Dozens of women and girls have sued the Colorado Springs-based U.S. Olympic Committee.
They claim the organization failed to prevent sexual assault and abuse at the hands of USA Gymnastics coaches and associates, including former team doctor Larry Nassar.
The suit, filed Tuesday in the U.S. District Court of Colorado, accuses the USOC of gross negligence, fraud, and other violations:
"The USOC, its Officers and Directors and their NGBs (National Governing Bodies) have known for decades that sexual predators and pedophiles are attracted to the occupation of coaching young athletes yet failed to take effective action to detect and eliminate from Olympic sports those adults who posed an unreasonable risk of harm to the young athletes they were duty bound to protect."
In addition to confronting the overall organization, former CEO Scott Blackmun, several former USOC officers and 19 current and former board members are named. Unspecified compensatory and punitive damages are sought.
Nassar was sentenced to 60 years for child pornography and to 40 to 175 years in prison for molesting young women and girls under the guise of medical treatment when he worked for USA Gymnastics and Michigan State University.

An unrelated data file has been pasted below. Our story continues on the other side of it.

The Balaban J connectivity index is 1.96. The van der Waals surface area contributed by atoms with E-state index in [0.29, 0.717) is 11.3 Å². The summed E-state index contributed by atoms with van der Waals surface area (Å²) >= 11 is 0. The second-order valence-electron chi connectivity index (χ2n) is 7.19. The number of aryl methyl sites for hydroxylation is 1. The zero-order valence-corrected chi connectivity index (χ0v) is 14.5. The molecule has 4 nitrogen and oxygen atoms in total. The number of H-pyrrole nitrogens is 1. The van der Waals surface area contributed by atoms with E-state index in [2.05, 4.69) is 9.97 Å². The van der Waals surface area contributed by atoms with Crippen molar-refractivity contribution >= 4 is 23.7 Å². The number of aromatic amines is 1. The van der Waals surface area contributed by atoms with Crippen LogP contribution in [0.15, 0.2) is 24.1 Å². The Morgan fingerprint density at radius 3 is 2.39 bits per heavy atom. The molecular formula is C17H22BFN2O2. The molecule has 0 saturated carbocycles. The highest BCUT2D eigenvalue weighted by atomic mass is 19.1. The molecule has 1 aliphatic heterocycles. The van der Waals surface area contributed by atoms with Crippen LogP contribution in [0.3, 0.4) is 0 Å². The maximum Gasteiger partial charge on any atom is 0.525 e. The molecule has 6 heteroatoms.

The USOC has tried to remove itself from previous lawsuits concerning Nassar; the organization argues plaintiffs have no legal grounds to sue because Nassar was never their direct employee. The committee also disputes the charge that Nassar’s actions were foreseeable. In regards to this latest filing, a representative for the organization said it does not comment on pending litigation.
The complaint describes in detail the alleged abuse plaintiffs were subject to by Nassar. However, Kim Dougherty, a lawyer who represents the 51 plaintiffs in the suit, said the case is much broader than previous lawsuits aimed at the Nassar scandal. It also names multiple former USA Gymnastics coaches accused of assault.
“This is really, truly, focusing on the institutional failures that allowed these pedophiles and perpetrators to continue to have access and abuse minor athletes,” Dougherty said.
She added the suit contains evidence of abuse dating back to the 1990s that showed not only inaction, but “affirmative concealment” by the USOC.